FIG. 2B was generated using Biacore techniques. Biacore relies on changes in the refractive index at the surface layer upon binding of a ligand to a protein immobilized on the layer. In this system, a collection of small ligands is injected sequentially in a 2-5 microliter cell, wherein the protein is immobilized within the cell. Binding is detected by surface plasmon resonance (SPR) by recording laser light refracting from the surface. In general, the refractive index change for a given change of mass concentration at the surface layer is practically the same for all proteins and peptides, allowing a single method to be applicable for any protein (Liedberg et al. (1983) Sensors Actuators 4:299-304; Malmquist (1993) Nature 361:186-187). The purified protein is then used in the assay without further preparation. A synthetic peptide with an amino-terminal biotin is coupled to a sensor chip immobilized with streptavidin. The chip thus prepared is then exposed to the potential ligand via the delivery system incorporated in the instruments sold by Biacore (Uppsala, Sweden) to pipet the ligands in a sequential manner (autosampler). The SPR signal on the chip is recorded and changes in the refractive index indicate an interaction between the immobilized target and the ligand. Analysis of the signal kinetics of on rate and off rate allows the discrimination between non-specific and specific interaction.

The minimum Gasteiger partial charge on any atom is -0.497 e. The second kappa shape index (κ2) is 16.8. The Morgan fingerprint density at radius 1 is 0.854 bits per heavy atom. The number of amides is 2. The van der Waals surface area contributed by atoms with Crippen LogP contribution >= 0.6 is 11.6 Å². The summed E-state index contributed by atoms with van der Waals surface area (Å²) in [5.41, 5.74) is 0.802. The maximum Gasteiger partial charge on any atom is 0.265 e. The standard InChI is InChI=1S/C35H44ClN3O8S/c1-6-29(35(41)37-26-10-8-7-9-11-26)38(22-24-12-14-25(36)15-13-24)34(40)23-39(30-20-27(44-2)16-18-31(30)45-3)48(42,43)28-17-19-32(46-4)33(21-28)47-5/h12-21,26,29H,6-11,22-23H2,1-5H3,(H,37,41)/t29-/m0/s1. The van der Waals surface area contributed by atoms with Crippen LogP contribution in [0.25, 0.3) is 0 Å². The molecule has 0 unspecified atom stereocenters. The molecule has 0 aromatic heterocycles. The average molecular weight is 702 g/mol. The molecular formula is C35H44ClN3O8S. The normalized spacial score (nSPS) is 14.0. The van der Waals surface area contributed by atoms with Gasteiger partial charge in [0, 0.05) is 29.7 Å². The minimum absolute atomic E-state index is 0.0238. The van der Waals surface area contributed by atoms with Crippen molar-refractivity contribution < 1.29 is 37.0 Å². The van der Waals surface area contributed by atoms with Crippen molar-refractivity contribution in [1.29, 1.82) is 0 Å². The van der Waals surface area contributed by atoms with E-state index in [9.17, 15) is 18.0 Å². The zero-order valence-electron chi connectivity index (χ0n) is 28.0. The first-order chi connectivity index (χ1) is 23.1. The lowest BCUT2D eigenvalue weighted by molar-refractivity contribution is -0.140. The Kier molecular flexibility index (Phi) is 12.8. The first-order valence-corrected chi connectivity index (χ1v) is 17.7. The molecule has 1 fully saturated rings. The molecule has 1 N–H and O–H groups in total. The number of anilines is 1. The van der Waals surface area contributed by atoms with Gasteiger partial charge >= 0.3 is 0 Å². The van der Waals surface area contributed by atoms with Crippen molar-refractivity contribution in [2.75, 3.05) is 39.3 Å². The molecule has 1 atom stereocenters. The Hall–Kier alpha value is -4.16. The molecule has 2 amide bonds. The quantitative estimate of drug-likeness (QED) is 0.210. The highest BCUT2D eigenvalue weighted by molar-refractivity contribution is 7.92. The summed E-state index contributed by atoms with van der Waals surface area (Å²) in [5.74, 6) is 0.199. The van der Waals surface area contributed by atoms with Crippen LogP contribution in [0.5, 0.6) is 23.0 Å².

Example 6 Preparation of the GR/TIF2/Dex Complex

The GR/TIF2/Dex complex was prepared by adding a 2-fold excess of a TIF2 peptide containing sequence of QEPVSPKKKENALLRYLLDKDDTKD (SEQ ID NO:17). The above complex was diluted 10 folds with a buffer containing 500 mM ammonium acetate (NH4OAC), 50 mM Tris, pH 8.0, 10% glycerol, 10 mM dithiothreitol (DTT), 0.5 mM EDTA, and 0.05% beta-N-octoglucoside (b-OG), and was slowly concentrated to 6.3 mg/ml, then aliquoted and stored at −80° C.

Example 7 Crystallization and Data Collection

The GR/TIF2/DEX crystals were grown at room temperature in hanging drops containing 3.0 ul of the above protein-ligand solutions, and 0.5 ul of well buffer (50 mM HEPES, pH 7.5-8.5 (preferred pH range is 8.0 to 8.5), and 1.7-2.3M ammonium formate). Crystals were also obtained with mixing of the above protein solution and the well buffer at various volume ratios. Crystals appeared overnight and continously grew to a size up to 300 micron within a week. Before data collection, crystals were transiently mixed with the well buffer that contained an additional 25% glycerol, and were then flash frozen in liquid nitrogen.

The GR/TIF2/DEX crystals formed in the P61 space group, with a=b=126.014 Å, c=86.312 Å, α=β=900, and γ=120°. Each asymmetry unit contains two molecules of the GR LBD with 56% of solvent content. Data were collected with a Rigaku Raxis IV detector in house. The observed reflections were reduced, merged and scaled with DENZO and SCALEPACK in the HKL2000 package (Z. Otwinowski and W. Minor (1997)).

Example 8 Structure Determination and Refinement